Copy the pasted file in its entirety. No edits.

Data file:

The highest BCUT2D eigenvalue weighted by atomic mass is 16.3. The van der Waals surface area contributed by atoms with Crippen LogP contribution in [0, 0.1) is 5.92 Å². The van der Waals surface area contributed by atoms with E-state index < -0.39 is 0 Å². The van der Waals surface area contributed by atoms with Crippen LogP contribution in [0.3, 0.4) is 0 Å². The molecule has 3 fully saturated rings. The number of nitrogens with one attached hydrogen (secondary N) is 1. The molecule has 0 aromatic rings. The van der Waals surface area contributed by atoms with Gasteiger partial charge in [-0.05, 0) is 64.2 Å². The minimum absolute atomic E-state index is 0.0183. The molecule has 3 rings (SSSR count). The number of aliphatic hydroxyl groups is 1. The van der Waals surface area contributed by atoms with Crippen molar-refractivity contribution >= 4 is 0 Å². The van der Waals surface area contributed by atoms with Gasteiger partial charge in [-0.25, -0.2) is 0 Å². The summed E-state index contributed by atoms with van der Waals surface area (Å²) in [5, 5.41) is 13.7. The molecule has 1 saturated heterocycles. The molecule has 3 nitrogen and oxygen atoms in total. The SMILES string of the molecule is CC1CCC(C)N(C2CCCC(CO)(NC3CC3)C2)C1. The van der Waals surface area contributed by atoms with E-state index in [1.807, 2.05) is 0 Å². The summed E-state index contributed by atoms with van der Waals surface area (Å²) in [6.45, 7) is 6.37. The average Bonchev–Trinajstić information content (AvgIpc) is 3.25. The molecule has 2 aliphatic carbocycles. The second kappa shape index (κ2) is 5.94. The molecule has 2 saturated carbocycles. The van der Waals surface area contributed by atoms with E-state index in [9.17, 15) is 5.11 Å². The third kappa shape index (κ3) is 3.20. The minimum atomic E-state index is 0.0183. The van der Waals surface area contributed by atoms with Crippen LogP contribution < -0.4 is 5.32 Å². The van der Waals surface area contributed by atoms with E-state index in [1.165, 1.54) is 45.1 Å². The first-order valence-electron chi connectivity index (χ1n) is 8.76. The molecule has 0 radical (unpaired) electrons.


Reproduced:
The highest BCUT2D eigenvalue weighted by atomic mass is 16.3. The van der Waals surface area contributed by atoms with Crippen LogP contribution in [0, 0.1) is 5.92 Å². The van der Waals surface area contributed by atoms with E-state index < -0.39 is 0 Å². The van der Waals surface area contributed by atoms with Crippen LogP contribution in [0.3, 0.4) is 0 Å². The molecule has 3 fully saturated rings. The number of nitrogens with one attached hydrogen (secondary N) is 1. The molecule has 0 aromatic rings. The van der Waals surface area contributed by atoms with Gasteiger partial charge in [-0.05, 0) is 64.2 Å². The minimum absolute atomic E-state index is 0.0183. The molecule has 3 rings (SSSR count). The number of aliphatic hydroxyl groups is 1. The van der Waals surface area contributed by atoms with Crippen molar-refractivity contribution >= 4 is 0 Å². The van der Waals surface area contributed by atoms with Gasteiger partial charge in [-0.25, -0.2) is 0 Å². The summed E-state index contributed by atoms with van der Waals surface area (Å²) in [5, 5.41) is 13.7. The molecule has 1 saturated heterocycles. The molecule has 3 nitrogen and oxygen atoms in total. The SMILES string of the molecule is CC1CCC(C)N(C2CCCC(CO)(NC3CC3)C2)C1. The van der Waals surface area contributed by atoms with E-state index in [1.807, 2.05) is 0 Å². The summed E-state index contributed by atoms with van der Waals surface area (Å²) in [6.45, 7) is 6.37. The average Bonchev–Trinajstić information content (AvgIpc) is 3.25. The molecule has 2 aliphatic carbocycles. The second kappa shape index (κ2) is 5.94. The molecule has 2 saturated carbocycles. The van der Waals surface area contributed by atoms with E-state index in [9.17, 15) is 5.11 Å². The third kappa shape index (κ3) is 3.20. The minimum atomic E-state index is 0.0183. The van der Waals surface area contributed by atoms with Crippen LogP contribution < -0.4 is 5.32 Å². The van der Waals surface area contributed by atoms with E-state index in [1.165, 1.54) is 45.1 Å². The first-order valence-electron chi connectivity index (χ1n) is 8.76. The molecule has 0 radical (unpaired) electrons.